Design Nic Howard Sponsor David Harber & Savills Build Langdale Landscapes Theme Humankind’s relationship with the environment
“I have designed the trade stand for [sculptor] David Harber for the past two years, but this is my first show garden. David, Savills and I are all passionate about the project and want to create a garden where visitors can take ideas home.
“The design portrays the impact humans have had on the planet. It’s a stylised timeline of our interaction with the environment, and evolves as you walk through it. A meandering path leads from naturalistic planting at the front toward more formal, cultivated planting at the back.
“At the front grasses and self-sown cirsium and foxgloves are planted in a wild but ‘gardenesque’ manner, around a bronze sculpture panel. The planting gradually becomes more refined, using drifts of peonies, salvias, nepeta and alchemilla, and finishing at the far end with an Aeon sculpture (representing the life force). It’s a huge (2.4x 4m/8x13ft) organic bronze form with a gold starburst as its nucleus, made from gold leaf metal rods.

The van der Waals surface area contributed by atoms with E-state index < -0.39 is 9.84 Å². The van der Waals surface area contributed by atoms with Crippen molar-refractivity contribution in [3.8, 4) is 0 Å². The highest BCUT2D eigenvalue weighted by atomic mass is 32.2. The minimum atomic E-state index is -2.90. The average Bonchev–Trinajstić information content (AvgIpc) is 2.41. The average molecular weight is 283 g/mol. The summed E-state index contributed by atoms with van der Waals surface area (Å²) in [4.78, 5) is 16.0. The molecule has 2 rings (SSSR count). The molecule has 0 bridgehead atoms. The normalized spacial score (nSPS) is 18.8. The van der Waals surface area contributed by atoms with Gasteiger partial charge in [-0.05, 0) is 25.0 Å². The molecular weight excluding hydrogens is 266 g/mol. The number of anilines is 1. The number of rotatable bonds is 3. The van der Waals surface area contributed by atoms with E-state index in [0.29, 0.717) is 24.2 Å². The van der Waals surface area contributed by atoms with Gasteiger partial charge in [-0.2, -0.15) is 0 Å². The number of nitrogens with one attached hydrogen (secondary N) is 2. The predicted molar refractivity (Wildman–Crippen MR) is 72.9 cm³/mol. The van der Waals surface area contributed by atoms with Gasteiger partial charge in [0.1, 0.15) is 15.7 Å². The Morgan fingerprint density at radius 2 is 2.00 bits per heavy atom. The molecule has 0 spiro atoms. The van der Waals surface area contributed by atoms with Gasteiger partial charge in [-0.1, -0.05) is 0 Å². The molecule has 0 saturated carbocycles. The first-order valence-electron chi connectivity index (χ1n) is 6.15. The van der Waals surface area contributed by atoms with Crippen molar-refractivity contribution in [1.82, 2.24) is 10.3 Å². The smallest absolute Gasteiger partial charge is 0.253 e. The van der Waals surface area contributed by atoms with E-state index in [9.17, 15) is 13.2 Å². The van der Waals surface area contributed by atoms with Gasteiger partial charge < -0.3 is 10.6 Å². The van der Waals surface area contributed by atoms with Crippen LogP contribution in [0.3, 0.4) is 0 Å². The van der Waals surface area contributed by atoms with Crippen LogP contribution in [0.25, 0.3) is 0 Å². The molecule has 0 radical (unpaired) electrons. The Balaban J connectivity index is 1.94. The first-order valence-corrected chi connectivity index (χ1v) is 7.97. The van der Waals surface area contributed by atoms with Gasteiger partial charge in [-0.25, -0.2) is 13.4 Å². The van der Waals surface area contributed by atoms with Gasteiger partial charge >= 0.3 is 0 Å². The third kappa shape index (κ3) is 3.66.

“The planting is mainly perennials and trees, so it’s soft and flowery. We’ve chosen four multistem Betula nigra as part of a mixed colour scheme, with punches of purple, dark red and orange. It’s very verdant, with nice big peonies and lupins; the trick is using grasses and ‘filler plants’ with a nice leaf form, such as Aster divaricatus to provide a visual rest.
“Sculpture is the real lynchpin. From Main Avenue you can look down the centre of the garden through a sculptural ‘wormhole’, symbolising the passage of time. This is formed by a bronze panel at the front then three oxidised laser-cut steel screens with a contemplation bench halfway along made from a woven jungle of verdigris bronze strips.”